In Western and Central Asia, influenza transmission remains active. Disease activity continues to increase in Kazakhstan, Kyrgyzstan, Uzbekistan, Iran and Iraq, while activity may have peaked in Israel, Jordan, and Afghanistan.

In East Asia, increasing ILI or respiratory disease activity has been reported in Southern China and Japan. A recent decline in activity has been observed in Northern China. In South and Southeast Asia, influenza activity continues to increase in the north-western parts of India, Nepal, Sri Lanka, and Cambodia, while activity in the rest of region remains low.

In the tropical zone of Central and South America and the Caribbean, influenza transmission remains geographically widespread but overall disease activity has been declining except for focal areas of increasing activity in Jamaica, Venezuela, and Ecuador.

In Africa, pandemic H1N1 2009 virus continues to be isolated from all parts of the continent, and there is evidence of continued co-circulation of pandemic (H1N1) 2009 and seasonal H3N2 viruses. In the temperate region of the southern hemisphere, little pandemic influenza activity has been reported.
(WHO 12/04/2009)

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Europe/Near East
Germany: States request sell off of excess vaccine
Germany's health minister said 07 December 2009 that states have asked the federal government to sell 2.2 million doses of H1N1 vaccine to other nations. Another possibility would be to donate the vaccine, which is available because of low demand. The country has ordered 20 million doses to arrive by the end of December and 50 million by the end of March. So far about four million Germans, or five percent of the population, have received the vaccine.
(CIDRAP 12/8/2009)

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Italy (Lombardy): Outbreak of pandemic A/H1N1 virus among swine
There was an outbreak of pandemic H1N1 virus among swine in northern Italy from 23 November to 4 December 2009. Of 1,250 susceptible swine, there were 375 cases of influenza, giving an apparent morbidity rate of 30%. There were not associated deaths and all sows recovered fully within a few days.
(ProMED 12/05/2009)

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UK: Sixth case of pandemic H1N1 among swine
On 2 December 2009 a sixth case of pandemic H1N1 2009 influenza virus in pigs was confirmed in the UK. Routine scanning surveillance has confirmed that the strain of the virus found is virtually identical to strains currently circulating in humans.
(ProMED 12/04/2009)

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Asia
China: WHO finds no vaccine link in three Chinese deaths
The WHO office in China said three of four deaths of patients from the mainland who received the pandemic vaccine were not related to immunization. The WHO said the fourth case is still under investigation. A WHO spokeswoman said the findings show that the vaccine surveillance system is working. Hong Kong plans to start its vaccine campaign for high-risk groups on Dec 21, 2009, using a different vaccine from the one used on the mainland.
(CIDRAP 12/09/2009)

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China: Pandemic H1N1 influenza outbreaks hit army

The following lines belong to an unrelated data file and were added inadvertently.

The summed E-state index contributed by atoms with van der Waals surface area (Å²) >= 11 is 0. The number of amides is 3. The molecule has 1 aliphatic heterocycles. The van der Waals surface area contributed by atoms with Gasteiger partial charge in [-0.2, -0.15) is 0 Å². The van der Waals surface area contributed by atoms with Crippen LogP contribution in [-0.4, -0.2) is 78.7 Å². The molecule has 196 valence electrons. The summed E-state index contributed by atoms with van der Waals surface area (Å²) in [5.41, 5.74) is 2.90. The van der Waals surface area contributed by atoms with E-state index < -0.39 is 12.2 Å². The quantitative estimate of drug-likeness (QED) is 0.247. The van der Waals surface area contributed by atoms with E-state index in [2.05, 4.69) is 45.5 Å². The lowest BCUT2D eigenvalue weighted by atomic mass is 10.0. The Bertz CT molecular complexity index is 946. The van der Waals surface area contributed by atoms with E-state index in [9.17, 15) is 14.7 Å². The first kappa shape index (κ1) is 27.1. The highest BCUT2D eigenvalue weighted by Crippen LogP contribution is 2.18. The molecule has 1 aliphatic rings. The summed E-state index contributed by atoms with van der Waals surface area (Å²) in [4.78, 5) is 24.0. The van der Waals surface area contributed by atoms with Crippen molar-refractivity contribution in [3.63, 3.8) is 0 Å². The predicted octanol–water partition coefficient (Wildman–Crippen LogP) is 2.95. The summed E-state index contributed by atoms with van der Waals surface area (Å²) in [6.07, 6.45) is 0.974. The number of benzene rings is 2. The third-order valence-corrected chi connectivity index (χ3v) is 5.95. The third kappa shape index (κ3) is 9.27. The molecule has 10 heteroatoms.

China's defense ministry said it has totaled 51 large pandemic H1N1 outbreaks among army soldiers. The report didn't list the number of cases. A health official with the Chinese Army said outbreaks involving hundreds of soldiers are difficult to manage. On Dec 2, 2009, the Army held a influenza drill in Beijing.
(CIDRAP 12/04/2009)

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China (Shanghai): Blood donations solicited from vaccinated citizens
Shanghai health authorities have launched their latest drive in the fight against influenza pandemic (H1N1) 2009 virus infection, calling on people who have been vaccinated against the virus to donate blood for emergency-treatment storage. First in the queue will be 34 inoculated medical staff at the Shanghai Public Health Clinical Center.

Since antibodies are produced two weeks after vaccination, blood from vaccinated donors can be used to treat patients seriously affected by pandemic H1N1 virus. "Using serum from vaccinated staff to treat serious cases is mentioned in a treatment guide issued by the Ministry of Health," said Dr Lu Hongzhou, a member of city's expert panel on pandemic H1N1 influenza treatment -- and one of the 34 expected donors.

"The technology is safe and we have used it on our patients with good results," Lu said. Since carrying out vaccinations on the most at-risk groups of the population, such as medical staff, public servants and students and teachers at schools, Shanghai has inoculated more than 800,000 people. A total of 2.1 million people will be included in the vaccination plan, which has been expanded to include university students and people aged 60 and over with local residency.

By 30 November 2009, Shanghai had reported 2,074 incidents of pandemic influenza, including 26 serious cases, since the first one was detected in May 2009.
(ProMED 12/04/2009)

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North Korea: North Korea to accept antivirals from South
A South Korean cabinet minister said 10 December 2009 that North Korea has agreed to accept aid in the form of oseltamivir to fight an H1N1 outbreak. North Korean state media reported 09 December 2009 that the country had nine H1N1 cases. A spokesman for the South Korean minister said Seoul would send enough oseltamivir to treat 500,000 people. South Korea's oseltamivir offer was its first offer of humanitarian aid since President Lee Myung-bak took office in early 2008.
(CIDRAP 12/10/2009)